In The Spotlight: The Recreation Therapy A-Team


A woman who loves to see a plan come together, Alynn Skalicky leads a close-knit team of elite recreation professionals known the A-Team.

The Senior Director of Recreation Therapy for Regina, Alynn is a fierce proponent of her profession.  “I always knew that I wanted to work with seniors,” she says. “I love their history and stories. Recreation was the perfect fit.”

Working as a recreation therapist often means connecting with others using games and puzzles in a way that can be very rewarding, and emotional.  Recreation therapists are serious about fun. More than just passing time, the fun at College Park I and II in Regina, SK has a purpose: to enhance well-being.

And according to a College Park resident, “They give you a reason to get up and going.”

Joined by Samantha Frey (CP2 care floor) and Shalynne Dodd (CP1), the 3 Recreation Therapists make up the A-Team (Activities Team). But what sets them apart?

How The A-Team Enhances Senior Well-Being

“We’re all very personable and empathetic,” says Shalynne. “Both of these ladies are the best people I know. They have big hearts and go above and beyond to do what they need for the residents.”

For Alynn, what makes the team stand out is that they all hold the professional designation of Certified Therapeutic Recreation Specialist® or CTRS.

“It means that we are accountable – to our profession and to our clients, the residents,” explains Alynn.  “We are educated in doing therapeutic interventions. It’s more than just activities and bingo. It’s about knowing what works for your residents and is meaningful, rather than just one size fits all.”

To accomplish that goal in a residence the size of College Park, the team takes the time to get to know each resident and provide what they need through a slyly stringent assessment process.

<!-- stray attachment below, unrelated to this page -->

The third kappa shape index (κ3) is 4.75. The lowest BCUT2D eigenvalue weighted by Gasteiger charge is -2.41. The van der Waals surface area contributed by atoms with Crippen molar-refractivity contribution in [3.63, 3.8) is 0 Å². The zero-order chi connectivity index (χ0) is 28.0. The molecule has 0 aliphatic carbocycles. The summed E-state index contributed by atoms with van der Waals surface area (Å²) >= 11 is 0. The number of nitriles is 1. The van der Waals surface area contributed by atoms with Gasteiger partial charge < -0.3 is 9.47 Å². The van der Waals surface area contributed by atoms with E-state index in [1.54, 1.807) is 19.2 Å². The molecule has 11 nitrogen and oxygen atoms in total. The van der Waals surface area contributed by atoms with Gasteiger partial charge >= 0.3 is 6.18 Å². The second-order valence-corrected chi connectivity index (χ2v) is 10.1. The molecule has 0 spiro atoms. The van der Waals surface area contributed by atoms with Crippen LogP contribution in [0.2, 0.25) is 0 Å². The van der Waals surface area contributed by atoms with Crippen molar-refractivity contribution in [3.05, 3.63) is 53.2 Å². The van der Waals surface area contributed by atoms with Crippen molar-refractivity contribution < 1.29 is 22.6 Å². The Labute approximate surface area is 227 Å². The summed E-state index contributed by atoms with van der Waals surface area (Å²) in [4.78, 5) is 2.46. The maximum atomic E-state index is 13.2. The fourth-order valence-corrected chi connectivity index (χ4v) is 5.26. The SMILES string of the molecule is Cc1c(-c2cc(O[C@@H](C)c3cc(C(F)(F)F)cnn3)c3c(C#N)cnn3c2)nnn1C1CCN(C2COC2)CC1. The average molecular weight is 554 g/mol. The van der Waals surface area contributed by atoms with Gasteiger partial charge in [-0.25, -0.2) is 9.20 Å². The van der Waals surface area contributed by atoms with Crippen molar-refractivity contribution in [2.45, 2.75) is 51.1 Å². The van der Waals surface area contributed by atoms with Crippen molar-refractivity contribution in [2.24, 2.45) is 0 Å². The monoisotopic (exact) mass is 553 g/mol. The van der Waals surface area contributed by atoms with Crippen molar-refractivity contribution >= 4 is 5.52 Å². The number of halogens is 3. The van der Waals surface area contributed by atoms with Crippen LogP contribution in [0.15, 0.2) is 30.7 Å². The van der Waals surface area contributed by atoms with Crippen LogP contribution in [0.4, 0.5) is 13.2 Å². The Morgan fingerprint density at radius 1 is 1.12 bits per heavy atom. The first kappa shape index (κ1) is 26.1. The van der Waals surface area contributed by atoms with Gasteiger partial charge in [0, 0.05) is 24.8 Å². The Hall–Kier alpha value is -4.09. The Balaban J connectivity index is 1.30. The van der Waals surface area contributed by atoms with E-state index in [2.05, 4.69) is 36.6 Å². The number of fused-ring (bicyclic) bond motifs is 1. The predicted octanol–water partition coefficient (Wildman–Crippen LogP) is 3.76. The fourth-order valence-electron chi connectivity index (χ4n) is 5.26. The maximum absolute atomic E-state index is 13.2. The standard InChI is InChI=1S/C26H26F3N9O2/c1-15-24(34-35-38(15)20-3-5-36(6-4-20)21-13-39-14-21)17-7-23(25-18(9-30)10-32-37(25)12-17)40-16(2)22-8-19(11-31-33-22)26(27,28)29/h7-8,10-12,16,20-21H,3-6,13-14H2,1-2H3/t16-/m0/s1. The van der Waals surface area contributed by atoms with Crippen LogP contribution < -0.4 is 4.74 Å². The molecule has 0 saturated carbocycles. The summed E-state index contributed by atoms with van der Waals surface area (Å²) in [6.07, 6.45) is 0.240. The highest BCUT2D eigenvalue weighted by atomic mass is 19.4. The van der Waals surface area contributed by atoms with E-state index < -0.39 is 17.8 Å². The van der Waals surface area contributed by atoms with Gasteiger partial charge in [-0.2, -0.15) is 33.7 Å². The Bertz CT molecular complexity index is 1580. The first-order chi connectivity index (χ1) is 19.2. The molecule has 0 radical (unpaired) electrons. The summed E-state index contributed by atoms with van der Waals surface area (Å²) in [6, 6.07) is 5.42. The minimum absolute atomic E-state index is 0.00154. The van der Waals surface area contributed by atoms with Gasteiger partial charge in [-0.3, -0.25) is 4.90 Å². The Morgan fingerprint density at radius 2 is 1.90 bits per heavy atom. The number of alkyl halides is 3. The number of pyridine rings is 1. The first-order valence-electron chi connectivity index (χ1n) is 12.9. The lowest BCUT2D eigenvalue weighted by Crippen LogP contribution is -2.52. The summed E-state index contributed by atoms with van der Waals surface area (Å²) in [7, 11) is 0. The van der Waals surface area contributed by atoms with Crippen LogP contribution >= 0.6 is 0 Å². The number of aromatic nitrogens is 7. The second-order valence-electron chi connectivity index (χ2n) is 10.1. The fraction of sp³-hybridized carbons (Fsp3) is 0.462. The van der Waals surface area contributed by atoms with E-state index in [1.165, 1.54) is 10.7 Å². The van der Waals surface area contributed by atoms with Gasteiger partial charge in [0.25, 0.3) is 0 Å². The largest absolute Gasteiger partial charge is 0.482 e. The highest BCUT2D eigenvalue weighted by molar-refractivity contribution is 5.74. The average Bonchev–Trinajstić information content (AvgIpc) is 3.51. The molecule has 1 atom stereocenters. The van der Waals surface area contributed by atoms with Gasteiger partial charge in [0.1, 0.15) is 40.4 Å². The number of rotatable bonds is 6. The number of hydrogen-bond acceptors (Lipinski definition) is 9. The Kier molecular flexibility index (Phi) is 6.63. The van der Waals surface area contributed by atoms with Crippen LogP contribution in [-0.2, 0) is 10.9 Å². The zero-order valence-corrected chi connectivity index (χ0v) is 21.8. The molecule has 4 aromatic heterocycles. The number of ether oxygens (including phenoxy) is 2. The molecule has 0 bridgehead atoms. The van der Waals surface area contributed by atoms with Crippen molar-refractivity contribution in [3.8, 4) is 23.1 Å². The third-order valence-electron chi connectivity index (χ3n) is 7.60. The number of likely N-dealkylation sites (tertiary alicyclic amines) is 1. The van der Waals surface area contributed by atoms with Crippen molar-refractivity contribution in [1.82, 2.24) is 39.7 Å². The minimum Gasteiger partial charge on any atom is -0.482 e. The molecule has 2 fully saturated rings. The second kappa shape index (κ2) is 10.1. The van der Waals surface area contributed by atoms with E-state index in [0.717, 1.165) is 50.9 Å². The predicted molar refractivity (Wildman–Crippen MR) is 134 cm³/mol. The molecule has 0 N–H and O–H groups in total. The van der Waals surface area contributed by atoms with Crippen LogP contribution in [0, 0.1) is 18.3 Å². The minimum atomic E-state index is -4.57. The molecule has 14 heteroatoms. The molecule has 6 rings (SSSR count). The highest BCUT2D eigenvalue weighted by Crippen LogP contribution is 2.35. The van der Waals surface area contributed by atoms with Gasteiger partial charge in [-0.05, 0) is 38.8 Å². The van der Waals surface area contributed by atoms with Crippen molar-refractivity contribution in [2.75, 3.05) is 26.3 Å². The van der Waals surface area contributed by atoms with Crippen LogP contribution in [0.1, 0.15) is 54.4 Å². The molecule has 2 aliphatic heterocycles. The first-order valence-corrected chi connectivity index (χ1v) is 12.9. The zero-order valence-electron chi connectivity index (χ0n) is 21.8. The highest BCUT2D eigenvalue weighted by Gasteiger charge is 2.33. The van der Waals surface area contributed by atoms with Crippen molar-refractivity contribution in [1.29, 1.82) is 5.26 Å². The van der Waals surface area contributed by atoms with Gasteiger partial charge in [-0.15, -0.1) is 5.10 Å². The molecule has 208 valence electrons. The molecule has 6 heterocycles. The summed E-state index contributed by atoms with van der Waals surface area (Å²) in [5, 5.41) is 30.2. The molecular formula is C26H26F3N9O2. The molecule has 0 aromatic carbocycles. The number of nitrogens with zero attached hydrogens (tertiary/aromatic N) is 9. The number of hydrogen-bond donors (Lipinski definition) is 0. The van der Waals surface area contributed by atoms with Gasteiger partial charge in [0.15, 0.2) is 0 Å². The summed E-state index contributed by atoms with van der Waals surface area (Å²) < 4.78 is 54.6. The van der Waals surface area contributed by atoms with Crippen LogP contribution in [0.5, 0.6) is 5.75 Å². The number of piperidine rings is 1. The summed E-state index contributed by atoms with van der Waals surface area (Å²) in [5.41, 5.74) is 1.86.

Soon after an older adults arrive at the residence, they meet with the therapists.  In what looks to the casual observer like a simple conversation, the therapist takes them through a series of validated assessments. They look at all areas of functioning: their personal leisure profile (past and present interests), their strengths, social history, goals, and areas of need.  These are then put together to make program – or activity – referrals.

How Recreation Therapy Supports Seniors

Young woman wearing a mask playing Jenga with a senior lady with short grey hair who is smiling.

Samantha Frey loves working with seniors and is gifted in her ability to form therapeutic connections with seniors experiencing cognitive decline.

While she offers a variety of popular exercise programs like Aquafit, Drumfit, T’ai Chi, and Forever in Motion (for balance and resistance), it is her brain fit programs and approach to care that really sets her apart.

A Fit Minds Certified Cognitive Coach, Samantha facilitates a daily neurobics group . “The residents just brighten up during the Fit Minds program,” she says.  The group is individualized to the needs of each resident and hit on different types of thinking – critical, computation, language skills.

“Residents will help each other out in areas where they are strong, but others aren’t,” she explains. “It’s amazing to see all the connections being made – relationship are being built along with the cognitive building!”

In the afternoons, Samantha can be found spending one-on-one time with residents who need more support or who use the sensory room.  “They love the sensory room on the care floor!  It’s especially helpful for the responsive behaviours we sometimes see with dementia.”

Play with a Purpose

Recreation therapist with long red hair next to a senior woman who is holding a paintbrush and doing a painting craft.

Some of College Park residents’ favorite activities include music, socializing, scenic outings, worship services, pet visits, and movie nights. Sounds fun, right?

It’s more than just fun. Activities such as board games and bocce help improve hand-eye coordination, fine-motor skills, and gross-motor movement. Perhaps the greatest benefit of recreational therapy, though, is that it focuses on people’s strengths, regardless of their age or limitations. Here are just some of the ways that these programs can help seniors.

1. Enhances Physical Health

A College Park resident sums it up, “The rec dept, I believe, has helped me so much. Before I arrived here, I could not even walk properly & my knees were so sore and aching. I have learned so many things about how you should be exercising on a regular basis.”